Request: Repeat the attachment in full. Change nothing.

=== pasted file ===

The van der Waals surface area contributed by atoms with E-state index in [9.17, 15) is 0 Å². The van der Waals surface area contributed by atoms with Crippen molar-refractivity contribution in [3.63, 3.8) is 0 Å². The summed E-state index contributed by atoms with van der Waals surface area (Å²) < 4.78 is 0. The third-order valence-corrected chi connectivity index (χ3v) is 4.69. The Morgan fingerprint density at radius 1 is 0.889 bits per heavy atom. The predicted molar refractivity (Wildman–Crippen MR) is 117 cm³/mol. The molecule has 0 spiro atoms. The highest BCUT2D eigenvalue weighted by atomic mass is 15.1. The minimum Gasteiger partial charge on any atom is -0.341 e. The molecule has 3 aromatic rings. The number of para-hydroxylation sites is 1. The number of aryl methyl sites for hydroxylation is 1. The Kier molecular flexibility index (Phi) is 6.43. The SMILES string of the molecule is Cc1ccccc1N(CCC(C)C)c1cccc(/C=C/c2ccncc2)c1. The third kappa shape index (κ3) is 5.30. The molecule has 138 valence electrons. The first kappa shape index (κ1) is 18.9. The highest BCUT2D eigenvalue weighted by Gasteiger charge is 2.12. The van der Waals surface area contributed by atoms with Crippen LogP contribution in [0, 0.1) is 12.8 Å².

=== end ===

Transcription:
The van der Waals surface area contributed by atoms with E-state index in [9.17, 15) is 0 Å². The van der Waals surface area contributed by atoms with Crippen molar-refractivity contribution in [3.63, 3.8) is 0 Å². The summed E-state index contributed by atoms with van der Waals surface area (Å²) < 4.78 is 0. The third-order valence-corrected chi connectivity index (χ3v) is 4.69. The Morgan fingerprint density at radius 1 is 0.889 bits per heavy atom. The predicted molar refractivity (Wildman–Crippen MR) is 117 cm³/mol. The molecule has 0 spiro atoms. The highest BCUT2D eigenvalue weighted by atomic mass is 15.1. The minimum Gasteiger partial charge on any atom is -0.341 e. The molecule has 3 aromatic rings. The number of para-hydroxylation sites is 1. The number of aryl methyl sites for hydroxylation is 1. The Kier molecular flexibility index (Phi) is 6.43. The SMILES string of the molecule is Cc1ccccc1N(CCC(C)C)c1cccc(/C=C/c2ccncc2)c1. The third kappa shape index (κ3) is 5.30. The molecule has 138 valence electrons. The first kappa shape index (κ1) is 18.9. The highest BCUT2D eigenvalue weighted by Gasteiger charge is 2.12. The van der Waals surface area contributed by atoms with Crippen LogP contribution in [0, 0.1) is 12.8 Å².